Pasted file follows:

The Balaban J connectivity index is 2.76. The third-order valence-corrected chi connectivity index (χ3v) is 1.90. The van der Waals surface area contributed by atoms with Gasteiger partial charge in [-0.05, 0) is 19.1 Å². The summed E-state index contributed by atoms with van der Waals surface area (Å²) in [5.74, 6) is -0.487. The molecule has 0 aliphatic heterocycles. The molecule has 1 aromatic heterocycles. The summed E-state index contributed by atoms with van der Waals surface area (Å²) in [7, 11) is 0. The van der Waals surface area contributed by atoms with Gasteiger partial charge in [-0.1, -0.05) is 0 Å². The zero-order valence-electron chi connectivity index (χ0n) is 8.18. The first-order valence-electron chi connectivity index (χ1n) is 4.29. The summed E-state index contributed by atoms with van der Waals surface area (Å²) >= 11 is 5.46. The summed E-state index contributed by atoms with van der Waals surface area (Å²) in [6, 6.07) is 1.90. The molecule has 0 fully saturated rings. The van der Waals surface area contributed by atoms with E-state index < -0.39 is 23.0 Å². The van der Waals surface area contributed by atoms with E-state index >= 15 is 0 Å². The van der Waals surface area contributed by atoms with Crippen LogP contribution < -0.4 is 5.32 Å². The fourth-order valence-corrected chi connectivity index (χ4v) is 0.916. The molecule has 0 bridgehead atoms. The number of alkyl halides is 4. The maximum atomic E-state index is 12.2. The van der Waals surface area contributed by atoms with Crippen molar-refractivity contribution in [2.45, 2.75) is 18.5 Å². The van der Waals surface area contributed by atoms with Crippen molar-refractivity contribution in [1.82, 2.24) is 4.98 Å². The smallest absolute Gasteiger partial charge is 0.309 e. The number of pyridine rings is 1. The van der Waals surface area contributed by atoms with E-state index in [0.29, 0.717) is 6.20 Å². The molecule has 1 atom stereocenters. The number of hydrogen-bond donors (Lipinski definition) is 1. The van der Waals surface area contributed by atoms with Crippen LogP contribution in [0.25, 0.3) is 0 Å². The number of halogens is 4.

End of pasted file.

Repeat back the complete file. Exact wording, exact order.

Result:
The Balaban J connectivity index is 2.76. The third-order valence-corrected chi connectivity index (χ3v) is 1.90. The van der Waals surface area contributed by atoms with Gasteiger partial charge in [-0.05, 0) is 19.1 Å². The summed E-state index contributed by atoms with van der Waals surface area (Å²) in [5.74, 6) is -0.487. The molecule has 0 aliphatic heterocycles. The molecule has 1 aromatic heterocycles. The summed E-state index contributed by atoms with van der Waals surface area (Å²) in [7, 11) is 0. The van der Waals surface area contributed by atoms with Gasteiger partial charge in [-0.1, -0.05) is 0 Å². The zero-order valence-electron chi connectivity index (χ0n) is 8.18. The first-order valence-electron chi connectivity index (χ1n) is 4.29. The summed E-state index contributed by atoms with van der Waals surface area (Å²) >= 11 is 5.46. The summed E-state index contributed by atoms with van der Waals surface area (Å²) in [6, 6.07) is 1.90. The molecule has 0 fully saturated rings. The van der Waals surface area contributed by atoms with E-state index < -0.39 is 23.0 Å². The van der Waals surface area contributed by atoms with E-state index >= 15 is 0 Å². The van der Waals surface area contributed by atoms with Crippen LogP contribution < -0.4 is 5.32 Å². The fourth-order valence-corrected chi connectivity index (χ4v) is 0.916. The molecule has 0 bridgehead atoms. The number of alkyl halides is 4. The maximum atomic E-state index is 12.2. The van der Waals surface area contributed by atoms with Crippen molar-refractivity contribution in [2.45, 2.75) is 18.5 Å². The van der Waals surface area contributed by atoms with Crippen molar-refractivity contribution in [1.82, 2.24) is 4.98 Å². The smallest absolute Gasteiger partial charge is 0.309 e. The number of pyridine rings is 1. The van der Waals surface area contributed by atoms with E-state index in [0.29, 0.717) is 6.20 Å². The molecule has 1 atom stereocenters. The number of hydrogen-bond donors (Lipinski definition) is 1. The van der Waals surface area contributed by atoms with Crippen LogP contribution in [0.25, 0.3) is 0 Å². The number of halogens is 4.